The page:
Dave Garroway, Helen O’Connell and the rest of NBC’s "Today" crew had to get up pretty early in the morning to broadcast the show live from the east side of Lake Calhoun. Among the guests that day were football legend Bronko Nagurski of International Falls and concertina legend Christy Hengel of New Ulm. The lake was abuzz with sailboats at that hour (7:02 a.m., judging by Garroway’s watch), but the lakefront itself was empty. The sign-waving crowds that swarm the “Today” set now were unknown back then. Or maybe Minneapolitans worn out by Aquatennial events decided to sleep in.
Here's a portion of the original Minneapolis Star caption published on July 22, 1958:
Dave Garroway was up with the chiggers on Lake Calhoun this morning. So were a lot of other people. These erstwhile slugabeds were out before sun-up to see “Today” – live and in person – from a point just south of the 32nd street beach on E. Lake Calhoun Blvd. Garroway looked healthy. Minnesota’s Bronko Nagurski, a guest on the TV show, looked healthier. Singer Helen O’Connell [above, with Garroway], curlers in her blonde hair, looked sleepy-eyed and pretty. Newsman Frank Blair was as dapper as if he were on New York’s E. 49th street. And Jack Lescoulie was grinning cheerfully – even without breakfast.
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Daniel Hoyt telephoned City Clerk Knott yesterday that he had shot a coyote "at 30 rods" from his house, 395 Twenty-third avenue southeast, and that he would appear soon at the city hall to claim a bounty of $7.50.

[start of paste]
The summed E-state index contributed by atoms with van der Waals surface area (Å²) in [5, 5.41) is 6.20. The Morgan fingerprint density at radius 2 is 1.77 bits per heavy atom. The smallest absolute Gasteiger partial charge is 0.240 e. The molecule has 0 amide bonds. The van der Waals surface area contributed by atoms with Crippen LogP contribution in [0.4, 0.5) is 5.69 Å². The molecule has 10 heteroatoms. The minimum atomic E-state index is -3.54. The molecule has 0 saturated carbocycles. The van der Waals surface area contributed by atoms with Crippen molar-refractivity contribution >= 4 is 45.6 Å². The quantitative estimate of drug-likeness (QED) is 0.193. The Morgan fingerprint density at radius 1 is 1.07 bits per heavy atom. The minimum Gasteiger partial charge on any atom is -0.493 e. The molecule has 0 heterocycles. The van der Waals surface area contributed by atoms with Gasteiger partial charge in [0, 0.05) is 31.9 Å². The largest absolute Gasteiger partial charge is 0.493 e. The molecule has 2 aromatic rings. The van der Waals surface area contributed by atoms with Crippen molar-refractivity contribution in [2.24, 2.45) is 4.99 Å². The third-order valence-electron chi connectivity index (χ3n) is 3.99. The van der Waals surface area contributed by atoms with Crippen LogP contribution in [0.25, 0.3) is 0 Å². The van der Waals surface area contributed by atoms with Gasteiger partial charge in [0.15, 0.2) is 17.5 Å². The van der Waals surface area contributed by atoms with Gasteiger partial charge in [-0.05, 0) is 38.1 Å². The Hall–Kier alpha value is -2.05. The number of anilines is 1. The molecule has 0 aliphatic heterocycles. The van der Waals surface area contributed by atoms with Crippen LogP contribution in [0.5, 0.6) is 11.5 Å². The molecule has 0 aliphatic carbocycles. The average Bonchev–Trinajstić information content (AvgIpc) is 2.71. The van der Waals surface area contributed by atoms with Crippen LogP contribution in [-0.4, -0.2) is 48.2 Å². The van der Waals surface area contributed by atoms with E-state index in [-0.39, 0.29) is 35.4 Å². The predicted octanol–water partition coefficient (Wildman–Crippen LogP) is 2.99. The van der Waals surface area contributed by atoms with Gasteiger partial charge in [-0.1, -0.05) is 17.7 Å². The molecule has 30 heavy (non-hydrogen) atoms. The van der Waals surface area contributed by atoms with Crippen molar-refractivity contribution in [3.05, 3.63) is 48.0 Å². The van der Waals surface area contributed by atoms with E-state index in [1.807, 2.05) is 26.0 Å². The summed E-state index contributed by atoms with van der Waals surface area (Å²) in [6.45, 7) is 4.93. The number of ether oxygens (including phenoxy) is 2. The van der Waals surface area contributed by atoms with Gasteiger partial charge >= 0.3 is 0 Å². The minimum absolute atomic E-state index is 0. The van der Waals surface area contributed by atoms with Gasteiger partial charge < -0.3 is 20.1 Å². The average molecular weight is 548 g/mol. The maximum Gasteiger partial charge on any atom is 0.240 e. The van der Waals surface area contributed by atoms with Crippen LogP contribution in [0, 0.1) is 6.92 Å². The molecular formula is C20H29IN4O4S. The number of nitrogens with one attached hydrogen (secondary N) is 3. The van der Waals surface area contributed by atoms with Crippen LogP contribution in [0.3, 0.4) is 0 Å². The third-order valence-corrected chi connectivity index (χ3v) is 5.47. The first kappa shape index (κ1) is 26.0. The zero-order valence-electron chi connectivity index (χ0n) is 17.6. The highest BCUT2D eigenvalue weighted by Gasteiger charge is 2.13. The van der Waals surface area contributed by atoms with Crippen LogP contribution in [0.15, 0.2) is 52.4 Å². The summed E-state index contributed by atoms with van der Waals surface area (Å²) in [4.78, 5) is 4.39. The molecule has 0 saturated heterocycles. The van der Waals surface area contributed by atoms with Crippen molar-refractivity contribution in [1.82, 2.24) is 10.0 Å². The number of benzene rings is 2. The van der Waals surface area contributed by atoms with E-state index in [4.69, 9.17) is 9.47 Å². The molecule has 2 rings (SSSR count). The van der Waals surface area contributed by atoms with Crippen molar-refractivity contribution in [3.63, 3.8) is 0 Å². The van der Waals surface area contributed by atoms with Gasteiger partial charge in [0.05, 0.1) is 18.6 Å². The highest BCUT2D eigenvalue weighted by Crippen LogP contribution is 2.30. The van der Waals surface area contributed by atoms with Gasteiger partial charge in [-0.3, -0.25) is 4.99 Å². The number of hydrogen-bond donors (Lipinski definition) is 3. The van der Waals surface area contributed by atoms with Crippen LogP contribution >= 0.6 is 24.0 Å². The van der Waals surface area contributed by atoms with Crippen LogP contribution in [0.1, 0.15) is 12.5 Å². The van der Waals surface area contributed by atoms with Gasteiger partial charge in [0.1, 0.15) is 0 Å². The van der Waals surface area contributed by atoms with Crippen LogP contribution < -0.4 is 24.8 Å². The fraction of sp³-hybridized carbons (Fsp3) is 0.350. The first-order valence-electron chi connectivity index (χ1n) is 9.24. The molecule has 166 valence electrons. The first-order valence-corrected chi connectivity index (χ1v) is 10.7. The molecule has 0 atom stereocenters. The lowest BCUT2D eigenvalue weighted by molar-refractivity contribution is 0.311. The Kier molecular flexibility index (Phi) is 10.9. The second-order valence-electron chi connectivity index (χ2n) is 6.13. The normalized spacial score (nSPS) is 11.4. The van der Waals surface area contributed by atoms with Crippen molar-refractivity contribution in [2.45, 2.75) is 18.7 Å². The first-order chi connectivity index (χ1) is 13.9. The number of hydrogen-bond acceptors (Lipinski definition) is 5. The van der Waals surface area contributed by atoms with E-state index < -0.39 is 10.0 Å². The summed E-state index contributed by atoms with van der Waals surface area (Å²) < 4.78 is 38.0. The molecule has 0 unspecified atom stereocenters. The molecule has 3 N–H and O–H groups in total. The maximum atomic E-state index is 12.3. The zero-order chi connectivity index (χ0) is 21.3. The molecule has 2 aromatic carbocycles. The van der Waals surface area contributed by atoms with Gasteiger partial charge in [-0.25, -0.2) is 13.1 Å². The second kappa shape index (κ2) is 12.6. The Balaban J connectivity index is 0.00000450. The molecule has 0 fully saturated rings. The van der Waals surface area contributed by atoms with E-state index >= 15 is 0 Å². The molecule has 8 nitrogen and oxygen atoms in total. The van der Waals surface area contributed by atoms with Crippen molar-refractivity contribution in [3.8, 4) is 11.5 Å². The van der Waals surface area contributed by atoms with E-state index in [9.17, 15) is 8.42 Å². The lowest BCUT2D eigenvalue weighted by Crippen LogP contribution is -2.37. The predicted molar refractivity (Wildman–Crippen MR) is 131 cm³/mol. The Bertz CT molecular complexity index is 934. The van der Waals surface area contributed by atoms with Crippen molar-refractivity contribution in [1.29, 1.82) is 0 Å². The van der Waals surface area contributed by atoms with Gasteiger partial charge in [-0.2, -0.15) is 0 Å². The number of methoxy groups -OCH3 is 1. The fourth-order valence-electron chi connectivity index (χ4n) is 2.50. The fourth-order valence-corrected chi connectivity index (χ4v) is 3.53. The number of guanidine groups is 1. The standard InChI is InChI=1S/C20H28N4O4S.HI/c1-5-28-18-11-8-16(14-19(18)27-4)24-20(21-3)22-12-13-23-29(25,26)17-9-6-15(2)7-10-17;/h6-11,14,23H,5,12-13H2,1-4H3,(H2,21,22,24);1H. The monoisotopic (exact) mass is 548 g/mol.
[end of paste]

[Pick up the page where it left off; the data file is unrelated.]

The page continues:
Before Fixit, there was Mr. Fixit, a quirky amalgam of Dear Abby, Google and T.D. Mischke. He deftly answered questions about food stains, home repair and city ordinances. But he also offered advice to the lovelorn and offbeat philosophical musings. And if you had a question of an extremely personal nature, he'd send you a response by mail, provided you sent him a stamped, self-addressed envelope. An interactive feature of the first order!
Thanks to Prohibition, criminal gangs plagued the Twin Cities in the 1920s and '30s. A corrupt St. Paul Police Department provided safe haven to gangsters and crooks of the era, as long as they agreed to stay out of trouble while in the city. The task of keeping the bad boys in line fell to "Dapper Dan" Hogan, a speakeasy owner and underworld leader. On December 4, 1928, Hogan, "whose word was known to be law among many criminals," was killed by a car bomb in the garage behind his St. Paul home. Rival gangsters were the likely culprits, but his murder was never officially solved.
"Women of the flats stood guard over their thresholds while police attempted to eject them for failure to pay rent on the grounds on which the dwellings stand. A near-riot was halted when a second court order was served on police, ordering a stay of the ejections."
"The designs this year," said a dealer in speaking of the trade, "are if anything, prettier than ever; everything runs to flowers, the old style of paper lace with bleeding hearts and dagger accompaniments have almost gone out of date. Some of the more elaborate like this one (holding up a magnificent design of plush) come us high as $20, but a girl has got to be pretty solid to receive as costly a token as this."